Once reported, a Coroner does not automatically open an investigation or inquest. The coroner must first consider whether his or her s1(2) duty under the Coroners and Justice Act 2009 is engaged, which provides that the coroner must conduct an investigation if he or she has reason to suspect (a) that the deceased died a violent or unnatural death; (b) that the cause of death is unknown; or (c) that the deceased died while in state detention. The coroner may carry out reasonable pre-investigation enquiries under s1(7) to determine if there is any basis for opening an investigation.
A coroner’s inquest and investigation may be required if there were reason to suspect that: –
i) Some human failure contributed to the person being infected with the virus. If the coroner decides to open an investigation, then he or she may need to consider whether any failures of precautions in a particular workplace caused the deceased to contract the virus and so contributed to death.
ii) Some failure of clinical care of the person in their final illness contributed to death. Presumably this would include a death from Covid – 19 where the deceased person caught Covid – 19 while a patient in hospital being treated for an unrelated illness.
iii) If the person died in state detention (e.g. in prison or secure mental health ward), an inquest would have to take place.
Coroners are reminded by CCG 37 that an inquest is not the right forum for addressing concerns about high-level government or public policy. Neither would an inquest be a satisfactory means of deciding whether adequate general policies and arrangements were in place for provision of personal protective equipment (PPE) to healthcare workers in the country or a part of it.
If the coroner considers that a proper investigation into the death requires that evidence or material be obtained in relation to matters of policy and resourcing (e.g. the adequacy of provision of PPE for clinicians in a particular hospital or department), he or she may choose to suspend the investigation until it becomes clear how such enquiries can best be pursued. In making that decision, the coroner should consider his or her own ability (a) to pursue necessary enquiries to gather evidence and (b) to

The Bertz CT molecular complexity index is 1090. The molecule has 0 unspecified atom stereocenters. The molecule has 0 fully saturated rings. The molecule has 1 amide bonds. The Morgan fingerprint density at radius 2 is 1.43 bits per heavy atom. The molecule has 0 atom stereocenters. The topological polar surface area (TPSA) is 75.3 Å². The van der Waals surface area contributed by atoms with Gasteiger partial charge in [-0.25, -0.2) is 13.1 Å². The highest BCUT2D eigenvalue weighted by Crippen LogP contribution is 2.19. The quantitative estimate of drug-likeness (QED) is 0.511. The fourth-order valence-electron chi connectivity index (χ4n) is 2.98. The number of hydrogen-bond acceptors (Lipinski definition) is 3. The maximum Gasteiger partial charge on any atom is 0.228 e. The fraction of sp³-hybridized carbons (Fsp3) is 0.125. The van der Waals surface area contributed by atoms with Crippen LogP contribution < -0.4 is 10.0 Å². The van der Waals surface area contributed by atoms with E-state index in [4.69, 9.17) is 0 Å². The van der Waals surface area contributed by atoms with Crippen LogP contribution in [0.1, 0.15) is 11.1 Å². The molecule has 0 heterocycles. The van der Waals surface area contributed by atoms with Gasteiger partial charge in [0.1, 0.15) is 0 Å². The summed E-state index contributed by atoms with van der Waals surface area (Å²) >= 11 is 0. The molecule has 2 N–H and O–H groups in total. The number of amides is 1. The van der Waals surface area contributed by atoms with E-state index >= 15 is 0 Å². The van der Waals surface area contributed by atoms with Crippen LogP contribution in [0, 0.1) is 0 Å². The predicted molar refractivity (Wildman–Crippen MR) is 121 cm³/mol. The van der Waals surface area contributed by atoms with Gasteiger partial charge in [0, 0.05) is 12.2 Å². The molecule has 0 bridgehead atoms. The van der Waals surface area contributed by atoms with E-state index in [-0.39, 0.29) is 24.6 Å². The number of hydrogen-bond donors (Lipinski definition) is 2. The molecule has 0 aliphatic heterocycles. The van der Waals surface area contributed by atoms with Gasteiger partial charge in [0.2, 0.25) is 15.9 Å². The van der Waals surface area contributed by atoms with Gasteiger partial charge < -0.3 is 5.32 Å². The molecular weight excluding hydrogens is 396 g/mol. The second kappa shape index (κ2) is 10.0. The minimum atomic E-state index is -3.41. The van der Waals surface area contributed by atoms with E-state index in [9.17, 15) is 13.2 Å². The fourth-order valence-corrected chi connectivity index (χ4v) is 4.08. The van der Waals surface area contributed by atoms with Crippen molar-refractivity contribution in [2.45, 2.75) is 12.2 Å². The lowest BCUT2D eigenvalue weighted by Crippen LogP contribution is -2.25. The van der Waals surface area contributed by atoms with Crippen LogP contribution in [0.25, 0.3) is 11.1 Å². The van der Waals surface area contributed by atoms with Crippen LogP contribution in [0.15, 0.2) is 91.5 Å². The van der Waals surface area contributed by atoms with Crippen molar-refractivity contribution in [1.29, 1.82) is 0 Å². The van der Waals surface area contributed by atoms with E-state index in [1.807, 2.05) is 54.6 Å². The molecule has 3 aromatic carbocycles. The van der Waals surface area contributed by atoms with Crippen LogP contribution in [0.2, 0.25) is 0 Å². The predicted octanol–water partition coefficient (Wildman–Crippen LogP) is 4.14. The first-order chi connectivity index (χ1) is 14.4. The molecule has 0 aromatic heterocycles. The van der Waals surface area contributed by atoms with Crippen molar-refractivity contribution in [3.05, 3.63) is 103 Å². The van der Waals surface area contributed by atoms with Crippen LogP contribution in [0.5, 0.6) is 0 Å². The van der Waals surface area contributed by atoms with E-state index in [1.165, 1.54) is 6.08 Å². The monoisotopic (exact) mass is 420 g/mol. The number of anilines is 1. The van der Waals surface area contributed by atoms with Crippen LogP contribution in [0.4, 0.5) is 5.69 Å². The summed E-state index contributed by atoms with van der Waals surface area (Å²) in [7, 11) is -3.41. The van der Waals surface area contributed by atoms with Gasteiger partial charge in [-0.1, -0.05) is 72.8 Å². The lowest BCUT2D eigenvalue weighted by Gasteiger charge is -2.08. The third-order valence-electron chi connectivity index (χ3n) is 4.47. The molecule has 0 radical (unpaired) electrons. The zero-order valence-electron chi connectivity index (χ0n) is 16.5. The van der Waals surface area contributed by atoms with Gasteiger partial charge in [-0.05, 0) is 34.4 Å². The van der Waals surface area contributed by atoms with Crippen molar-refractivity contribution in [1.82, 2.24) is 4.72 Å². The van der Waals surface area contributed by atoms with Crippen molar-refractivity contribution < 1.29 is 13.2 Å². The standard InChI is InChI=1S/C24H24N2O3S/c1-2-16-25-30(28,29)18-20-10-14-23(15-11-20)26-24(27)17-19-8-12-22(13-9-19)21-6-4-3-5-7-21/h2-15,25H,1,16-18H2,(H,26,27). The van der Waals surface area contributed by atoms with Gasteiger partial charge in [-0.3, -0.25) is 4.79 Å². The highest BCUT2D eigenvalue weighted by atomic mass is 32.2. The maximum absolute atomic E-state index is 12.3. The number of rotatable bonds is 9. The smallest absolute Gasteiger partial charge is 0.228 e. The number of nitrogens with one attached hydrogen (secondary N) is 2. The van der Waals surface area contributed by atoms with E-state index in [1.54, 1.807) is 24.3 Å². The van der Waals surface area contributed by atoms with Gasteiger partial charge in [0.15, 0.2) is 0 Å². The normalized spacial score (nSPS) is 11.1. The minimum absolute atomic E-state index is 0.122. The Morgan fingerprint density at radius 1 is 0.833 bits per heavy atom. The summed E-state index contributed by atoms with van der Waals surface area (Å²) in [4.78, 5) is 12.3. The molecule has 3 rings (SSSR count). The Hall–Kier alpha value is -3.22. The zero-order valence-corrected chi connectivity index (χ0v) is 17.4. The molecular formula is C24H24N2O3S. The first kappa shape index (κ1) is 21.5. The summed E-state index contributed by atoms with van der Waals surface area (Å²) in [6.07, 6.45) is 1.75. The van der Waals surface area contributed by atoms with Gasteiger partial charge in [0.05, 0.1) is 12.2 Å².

proceed to an inquest, having regard to the effects of the pandemic and the lockdown restrictions. As advised in previous Guidance, coroners pursuing enquiries with hospitals and clinicians should be sensitive to the additional demands upon them during this period. Coroners have a broad discretion under paragraph 5 of Schedule 1 to the Coroners and Justice Act to suspend an investigation. However, they should be mindful that it may be in the best interests of the bereaved family to proceed with the investigation and inquest in a prompt and timely way. Coroners will need to consider the facts and circumstances of each individual case when making their decisions on how to proceed.
If the medical cause of death is COVID-19 and there is no reason to suspect that any culpable human failure contributed to the particular death, there will usually be no requirement for an investigation to be opened.
CCG 37 states that the vast majority of Covid – 19 deaths are due to the natural progression of a naturally occurring disease and so will not be referred to the coroner. The opportunity to open an investigation will obviously be lost if the death were never referred to the coroner in the first place.
To read the full Chief Coroner’s Guidance No. 37 Click here
Park Square Barristers
29th April 2020
Caroline Wood Specialises in all areas of personal injury and fatal accidents including disease and clinical negligence.She frequently provides representation at inquests and pre–inquest review hearings and has a particular interest in inquests touching deaths that occur in healthcare settings and accidents at work where she is able to provide continuity of counsel through to any civil claim flowing out of the inquest.
Contact Caroline’s clerks